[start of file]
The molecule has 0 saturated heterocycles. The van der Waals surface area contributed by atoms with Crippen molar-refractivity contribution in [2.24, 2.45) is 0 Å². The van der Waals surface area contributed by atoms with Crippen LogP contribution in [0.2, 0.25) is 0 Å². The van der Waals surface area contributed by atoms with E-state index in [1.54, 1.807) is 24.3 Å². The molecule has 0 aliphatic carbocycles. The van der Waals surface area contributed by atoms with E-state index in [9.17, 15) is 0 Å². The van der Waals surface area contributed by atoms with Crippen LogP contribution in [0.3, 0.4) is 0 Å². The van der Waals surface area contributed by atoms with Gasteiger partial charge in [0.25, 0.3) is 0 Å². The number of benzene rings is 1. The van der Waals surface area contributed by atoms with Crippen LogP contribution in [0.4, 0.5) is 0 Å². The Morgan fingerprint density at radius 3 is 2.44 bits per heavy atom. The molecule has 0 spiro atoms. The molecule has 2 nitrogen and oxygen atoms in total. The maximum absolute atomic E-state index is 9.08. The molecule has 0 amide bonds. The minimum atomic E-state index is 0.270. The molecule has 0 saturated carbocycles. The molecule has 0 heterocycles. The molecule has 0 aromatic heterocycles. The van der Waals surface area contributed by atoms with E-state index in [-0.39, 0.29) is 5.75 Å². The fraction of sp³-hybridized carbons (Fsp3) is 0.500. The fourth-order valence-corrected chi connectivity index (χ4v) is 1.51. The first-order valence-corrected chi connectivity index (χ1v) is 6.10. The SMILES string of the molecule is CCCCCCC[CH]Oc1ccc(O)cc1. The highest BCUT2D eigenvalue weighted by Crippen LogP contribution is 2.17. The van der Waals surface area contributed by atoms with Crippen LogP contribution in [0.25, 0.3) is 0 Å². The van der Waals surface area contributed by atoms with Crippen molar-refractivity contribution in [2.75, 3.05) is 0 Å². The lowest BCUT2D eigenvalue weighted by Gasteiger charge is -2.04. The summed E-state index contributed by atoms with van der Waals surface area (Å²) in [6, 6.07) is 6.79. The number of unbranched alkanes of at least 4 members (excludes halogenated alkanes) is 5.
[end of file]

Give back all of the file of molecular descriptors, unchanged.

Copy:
The molecule has 0 saturated heterocycles. The van der Waals surface area contributed by atoms with Crippen molar-refractivity contribution in [2.24, 2.45) is 0 Å². The van der Waals surface area contributed by atoms with Crippen LogP contribution in [0.2, 0.25) is 0 Å². The van der Waals surface area contributed by atoms with E-state index in [1.54, 1.807) is 24.3 Å². The molecule has 0 aliphatic carbocycles. The van der Waals surface area contributed by atoms with E-state index in [9.17, 15) is 0 Å². The van der Waals surface area contributed by atoms with Crippen LogP contribution in [0.3, 0.4) is 0 Å². The van der Waals surface area contributed by atoms with Gasteiger partial charge in [0.25, 0.3) is 0 Å². The number of benzene rings is 1. The van der Waals surface area contributed by atoms with Crippen LogP contribution in [0.4, 0.5) is 0 Å². The Morgan fingerprint density at radius 3 is 2.44 bits per heavy atom. The molecule has 0 spiro atoms. The molecule has 2 nitrogen and oxygen atoms in total. The maximum absolute atomic E-state index is 9.08. The molecule has 0 amide bonds. The minimum atomic E-state index is 0.270. The molecule has 0 saturated carbocycles. The molecule has 0 heterocycles. The molecule has 0 aromatic heterocycles. The van der Waals surface area contributed by atoms with E-state index in [-0.39, 0.29) is 5.75 Å². The fraction of sp³-hybridized carbons (Fsp3) is 0.500. The fourth-order valence-corrected chi connectivity index (χ4v) is 1.51. The first-order valence-corrected chi connectivity index (χ1v) is 6.10. The SMILES string of the molecule is CCCCCCC[CH]Oc1ccc(O)cc1. The highest BCUT2D eigenvalue weighted by Crippen LogP contribution is 2.17. The van der Waals surface area contributed by atoms with Crippen LogP contribution in [0.25, 0.3) is 0 Å². The van der Waals surface area contributed by atoms with Crippen molar-refractivity contribution in [2.75, 3.05) is 0 Å². The lowest BCUT2D eigenvalue weighted by Gasteiger charge is -2.04. The summed E-state index contributed by atoms with van der Waals surface area (Å²) in [6, 6.07) is 6.79. The number of unbranched alkanes of at least 4 members (excludes halogenated alkanes) is 5.